Niveus Rainier HD Media Server Page 2

The Niveus Rainier also lets you play home videos and view digital photos. You can use the media server to organize all of your digital media files, which makes it easier to access them from your home network. The Rainier’s eight USB ports let you connect your digital camera directly to the server and view photos from the media card. You can also connect a camcorder to watch raw, unedited footage using one of the FireWire or USB ports. Of course, you can also store edited movies on the Rainier for viewing at any time.

Niveus Weather is a special feature that monitors and displays temperatures from around the world, including five-day forecasts. The Rainier detects your location and configures itself accordingly. You can then add any number of cities that you want to monitor.

It’s important to note that Niveus wants to future-proof your Rainier as much as possible. A yearly upgrade plan lets you return the server so Niveus can updated it with the latest features (yes, there is a charge). Niveus recently launched a new program called Trade In, Trade Up, which gives you the opportunity to trade in your unit and apply the credit toward a newer or more advanced model.

Performance
Once you get it all configured, the Rainier performs wonderfully. It uses the Intel G45 platform with Clear Video HD technology to provide full 1080p HD video playback without additional media cards and decoders. It also claims to reduce power consumption, lower heat output, and provide precise color control. On the audio side, the Rainier is outfitted with an audio codec chip and two discrete oversampling Cirrus Logic digital-to-analog converters that operate at 24-bit/192-kHz.

As I mentioned earlier, I used the multichannel analog outputs to take advantage of lossless Dolby TrueHD and DTS-HD Master Audio, due to certain limitations of the media server platform. I had no issue at all with real-world performance. Video and audio playback of Blu-ray Discs was exceptional.

By the way, some people may argue that analog outputs are preferable to HDMI for superior audio quality. While I can’t say that I heard a major difference, I also didn’t hear any apparent downside to the audio performance when I used the analog outputs instead of HDMI. Moreover, Niveus ensures flexible performance from the analog outputs. In the event you have an AVR or surround processor that does not apply full digital processing to the incoming signal over the analog inputs, the ASUS Xonar software suite is loaded onto the Rainier. This allows for an array of configurations for enhancing performance and system compatibility with the analog channels.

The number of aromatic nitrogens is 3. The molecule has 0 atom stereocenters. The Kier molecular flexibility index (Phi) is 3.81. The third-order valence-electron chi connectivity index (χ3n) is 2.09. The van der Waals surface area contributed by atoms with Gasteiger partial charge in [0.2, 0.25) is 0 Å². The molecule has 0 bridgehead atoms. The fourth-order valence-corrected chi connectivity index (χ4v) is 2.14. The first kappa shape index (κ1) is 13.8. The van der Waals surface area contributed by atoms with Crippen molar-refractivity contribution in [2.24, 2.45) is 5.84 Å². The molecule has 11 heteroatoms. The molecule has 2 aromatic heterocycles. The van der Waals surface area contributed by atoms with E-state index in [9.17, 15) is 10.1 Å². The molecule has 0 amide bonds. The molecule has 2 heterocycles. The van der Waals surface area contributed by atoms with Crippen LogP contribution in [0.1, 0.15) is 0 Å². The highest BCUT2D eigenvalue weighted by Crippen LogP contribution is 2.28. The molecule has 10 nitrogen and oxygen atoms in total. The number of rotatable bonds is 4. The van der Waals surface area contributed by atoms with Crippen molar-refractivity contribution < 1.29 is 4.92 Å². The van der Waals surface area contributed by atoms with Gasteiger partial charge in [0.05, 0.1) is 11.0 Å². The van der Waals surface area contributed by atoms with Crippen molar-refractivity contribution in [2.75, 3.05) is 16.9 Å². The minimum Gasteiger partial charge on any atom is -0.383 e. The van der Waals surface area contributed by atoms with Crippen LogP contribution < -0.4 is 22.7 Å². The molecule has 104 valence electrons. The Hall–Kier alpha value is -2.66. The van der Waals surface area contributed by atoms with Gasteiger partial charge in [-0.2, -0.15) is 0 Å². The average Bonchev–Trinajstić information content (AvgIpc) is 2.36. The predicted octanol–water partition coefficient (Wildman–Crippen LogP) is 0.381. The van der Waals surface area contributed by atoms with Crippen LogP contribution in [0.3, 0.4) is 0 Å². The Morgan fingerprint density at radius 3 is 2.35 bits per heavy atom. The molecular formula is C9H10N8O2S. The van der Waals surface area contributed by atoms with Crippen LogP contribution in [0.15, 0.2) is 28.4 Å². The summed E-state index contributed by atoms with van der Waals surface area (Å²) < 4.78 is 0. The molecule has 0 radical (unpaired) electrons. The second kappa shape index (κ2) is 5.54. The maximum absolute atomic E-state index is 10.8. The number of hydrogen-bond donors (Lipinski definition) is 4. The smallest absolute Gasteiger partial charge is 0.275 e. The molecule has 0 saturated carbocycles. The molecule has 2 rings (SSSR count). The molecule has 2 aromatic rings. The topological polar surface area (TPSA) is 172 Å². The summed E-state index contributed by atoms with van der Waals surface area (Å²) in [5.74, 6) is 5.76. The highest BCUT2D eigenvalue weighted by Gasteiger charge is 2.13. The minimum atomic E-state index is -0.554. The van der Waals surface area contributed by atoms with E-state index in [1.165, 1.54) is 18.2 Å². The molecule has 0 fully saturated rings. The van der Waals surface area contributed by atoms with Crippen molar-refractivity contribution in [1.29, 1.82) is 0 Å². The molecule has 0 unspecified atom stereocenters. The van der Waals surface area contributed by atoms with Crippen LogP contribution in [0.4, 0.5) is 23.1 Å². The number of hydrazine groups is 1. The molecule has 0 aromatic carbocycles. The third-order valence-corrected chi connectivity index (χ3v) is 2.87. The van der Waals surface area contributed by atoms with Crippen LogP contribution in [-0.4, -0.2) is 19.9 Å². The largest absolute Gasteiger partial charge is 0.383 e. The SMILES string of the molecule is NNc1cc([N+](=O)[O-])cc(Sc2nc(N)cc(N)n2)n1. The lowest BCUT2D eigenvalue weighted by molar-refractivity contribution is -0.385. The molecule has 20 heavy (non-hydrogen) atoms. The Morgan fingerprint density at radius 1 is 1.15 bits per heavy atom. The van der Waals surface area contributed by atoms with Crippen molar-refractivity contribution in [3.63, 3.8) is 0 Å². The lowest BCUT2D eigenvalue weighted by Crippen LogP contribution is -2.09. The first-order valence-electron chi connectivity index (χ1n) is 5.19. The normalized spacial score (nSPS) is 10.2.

Whether it was from the disc or stored on the media server, DVD upconversion was comparable to the average-priced Blu-ray players I’ve reviewed for our sister publication UltimateAVmag.com. All 1080p content will be fine, but you’ll likely notice some artifacts on difficult 1080i sources and SD DVDs—especially motion shots.

Conclusion
You might think a media server would simplify life, and it does—as long as you’re not the one installing it. Maybe it’s because I’m a total Mac head, but I found it a bit cumbersome to use Windows to adjust my configurations. Aside from that, getting your media onto the server and populating it with metadata and cover art definitely takes up more time than using something as simple as iTunes and syncing it to an Apple TV (which I’ve had no problems with regarding HDMI, by the way).

Media servers like the Niveus Rainier are for people who want a hands-off system that someone else manages. They definitely have their value and place in the world of custom installation. I also believe this type of system is most functional and necessary as part of a complete home automation system with multiple A/V zones. For the average Joe who just needs to get his or her music and videos off the computer for playback in a single room of the house, there are simpler solutions that provide almost as much functionality—for thousands less.

The fact that the Niveus Rainier has a built-in Blu-ray player is an advantage, except for its inability to stream the lossless Dolby TrueHD and DTS-HD Master Audio bitstreams over HDMI. It can, however, stream eight-channel linear PCM over HDMI. If you’re a purist and prefer analog multichannel outputs, then the Rainier is an excellent choice for a media server.

As I was completing this review, Microsoft and Netflix announced a new partnership that allows any PC or media server that uses Windows Vista Media Center—such as the Niveus Rainier—to access more than 12,000 movies and TV episodes directly from Netflix. (You must be a subscriber to the service.) I wasn’t able to try out the feature, but it adds more value to the Rainier since streaming media seems to be the wave of the future.

While media servers are hardly a new category, details of their specific functions have yet to be codified. This means there are no de facto industry standards. It’s important to realize that each manufacturer can define its system in almost any way it chooses, applying different methodologies to achieve roughly the same result. Since these products are only available for sale through systems integrators, all you need to be concerned about is whether the system achieves your desired objectives. And I highly advise that you let the professionals handle the details.

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